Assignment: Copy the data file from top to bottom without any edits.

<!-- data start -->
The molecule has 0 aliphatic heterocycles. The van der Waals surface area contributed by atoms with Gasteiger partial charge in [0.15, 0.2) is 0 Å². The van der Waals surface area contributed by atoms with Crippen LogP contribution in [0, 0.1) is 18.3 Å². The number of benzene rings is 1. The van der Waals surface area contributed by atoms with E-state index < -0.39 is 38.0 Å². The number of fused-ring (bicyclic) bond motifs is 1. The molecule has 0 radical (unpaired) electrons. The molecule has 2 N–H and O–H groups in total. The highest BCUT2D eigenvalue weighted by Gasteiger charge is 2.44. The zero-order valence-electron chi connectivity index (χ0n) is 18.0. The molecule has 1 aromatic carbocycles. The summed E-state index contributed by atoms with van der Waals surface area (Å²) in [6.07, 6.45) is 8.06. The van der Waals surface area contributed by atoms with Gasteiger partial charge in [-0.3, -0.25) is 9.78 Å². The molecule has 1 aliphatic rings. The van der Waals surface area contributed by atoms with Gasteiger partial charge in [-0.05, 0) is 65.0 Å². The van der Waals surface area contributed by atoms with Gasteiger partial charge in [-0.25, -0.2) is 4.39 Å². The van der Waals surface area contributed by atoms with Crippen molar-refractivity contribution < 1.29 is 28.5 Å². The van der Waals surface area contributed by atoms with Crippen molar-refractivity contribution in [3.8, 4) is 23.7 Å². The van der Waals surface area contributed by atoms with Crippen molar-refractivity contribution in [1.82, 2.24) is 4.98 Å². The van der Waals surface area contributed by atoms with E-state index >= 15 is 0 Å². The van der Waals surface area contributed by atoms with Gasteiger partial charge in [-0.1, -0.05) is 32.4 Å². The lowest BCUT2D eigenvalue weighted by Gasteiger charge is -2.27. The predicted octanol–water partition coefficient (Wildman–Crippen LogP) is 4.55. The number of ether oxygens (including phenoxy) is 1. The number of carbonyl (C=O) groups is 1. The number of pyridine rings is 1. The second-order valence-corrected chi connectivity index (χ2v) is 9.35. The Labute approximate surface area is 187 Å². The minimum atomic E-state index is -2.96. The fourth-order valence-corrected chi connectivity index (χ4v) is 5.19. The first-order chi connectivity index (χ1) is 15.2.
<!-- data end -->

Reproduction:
The molecule has 0 aliphatic heterocycles. The van der Waals surface area contributed by atoms with Gasteiger partial charge in [0.15, 0.2) is 0 Å². The van der Waals surface area contributed by atoms with Crippen LogP contribution in [0, 0.1) is 18.3 Å². The number of benzene rings is 1. The van der Waals surface area contributed by atoms with E-state index < -0.39 is 38.0 Å². The number of fused-ring (bicyclic) bond motifs is 1. The molecule has 0 radical (unpaired) electrons. The molecule has 2 N–H and O–H groups in total. The highest BCUT2D eigenvalue weighted by Gasteiger charge is 2.44. The zero-order valence-electron chi connectivity index (χ0n) is 18.0. The molecule has 1 aromatic carbocycles. The summed E-state index contributed by atoms with van der Waals surface area (Å²) in [6.07, 6.45) is 8.06. The van der Waals surface area contributed by atoms with Gasteiger partial charge in [-0.3, -0.25) is 9.78 Å². The molecule has 1 aliphatic rings. The van der Waals surface area contributed by atoms with Gasteiger partial charge in [-0.05, 0) is 65.0 Å². The van der Waals surface area contributed by atoms with Gasteiger partial charge in [-0.25, -0.2) is 4.39 Å². The van der Waals surface area contributed by atoms with Crippen molar-refractivity contribution < 1.29 is 28.5 Å². The van der Waals surface area contributed by atoms with Crippen molar-refractivity contribution in [3.8, 4) is 23.7 Å². The van der Waals surface area contributed by atoms with Crippen molar-refractivity contribution in [1.82, 2.24) is 4.98 Å². The van der Waals surface area contributed by atoms with E-state index >= 15 is 0 Å². The van der Waals surface area contributed by atoms with Gasteiger partial charge in [-0.1, -0.05) is 32.4 Å². The lowest BCUT2D eigenvalue weighted by Gasteiger charge is -2.27. The predicted octanol–water partition coefficient (Wildman–Crippen LogP) is 4.55. The number of ether oxygens (including phenoxy) is 1. The number of carbonyl (C=O) groups is 1. The number of pyridine rings is 1. The second-order valence-corrected chi connectivity index (χ2v) is 9.35. The Labute approximate surface area is 187 Å². The minimum atomic E-state index is -2.96. The fourth-order valence-corrected chi connectivity index (χ4v) is 5.19. The first-order chi connectivity index (χ1) is 15.2.